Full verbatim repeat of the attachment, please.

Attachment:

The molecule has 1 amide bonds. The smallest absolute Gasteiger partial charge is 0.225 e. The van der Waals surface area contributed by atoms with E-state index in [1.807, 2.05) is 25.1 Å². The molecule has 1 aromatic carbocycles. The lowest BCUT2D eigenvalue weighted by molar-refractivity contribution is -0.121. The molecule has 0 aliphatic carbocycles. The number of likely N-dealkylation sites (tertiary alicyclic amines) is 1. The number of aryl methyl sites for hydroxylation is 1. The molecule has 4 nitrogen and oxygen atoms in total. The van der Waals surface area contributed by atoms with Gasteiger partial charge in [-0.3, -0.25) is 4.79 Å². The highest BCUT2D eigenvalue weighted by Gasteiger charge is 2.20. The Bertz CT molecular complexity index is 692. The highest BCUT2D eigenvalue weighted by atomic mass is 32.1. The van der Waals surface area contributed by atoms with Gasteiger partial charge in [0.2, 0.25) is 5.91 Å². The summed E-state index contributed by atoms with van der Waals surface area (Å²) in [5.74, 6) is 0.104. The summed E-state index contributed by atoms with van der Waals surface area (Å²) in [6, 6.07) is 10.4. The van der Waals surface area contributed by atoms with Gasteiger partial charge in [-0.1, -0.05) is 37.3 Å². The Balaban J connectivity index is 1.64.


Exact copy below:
The molecule has 1 amide bonds. The smallest absolute Gasteiger partial charge is 0.225 e. The van der Waals surface area contributed by atoms with E-state index in [1.807, 2.05) is 25.1 Å². The molecule has 1 aromatic carbocycles. The lowest BCUT2D eigenvalue weighted by molar-refractivity contribution is -0.121. The molecule has 0 aliphatic carbocycles. The number of likely N-dealkylation sites (tertiary alicyclic amines) is 1. The number of aryl methyl sites for hydroxylation is 1. The molecule has 4 nitrogen and oxygen atoms in total. The van der Waals surface area contributed by atoms with Gasteiger partial charge in [-0.3, -0.25) is 4.79 Å². The highest BCUT2D eigenvalue weighted by Gasteiger charge is 2.20. The Bertz CT molecular complexity index is 692. The highest BCUT2D eigenvalue weighted by atomic mass is 32.1. The van der Waals surface area contributed by atoms with Gasteiger partial charge in [0.2, 0.25) is 5.91 Å². The summed E-state index contributed by atoms with van der Waals surface area (Å²) in [5.74, 6) is 0.104. The summed E-state index contributed by atoms with van der Waals surface area (Å²) in [6, 6.07) is 10.4. The van der Waals surface area contributed by atoms with Gasteiger partial charge in [-0.1, -0.05) is 37.3 Å². The Balaban J connectivity index is 1.64.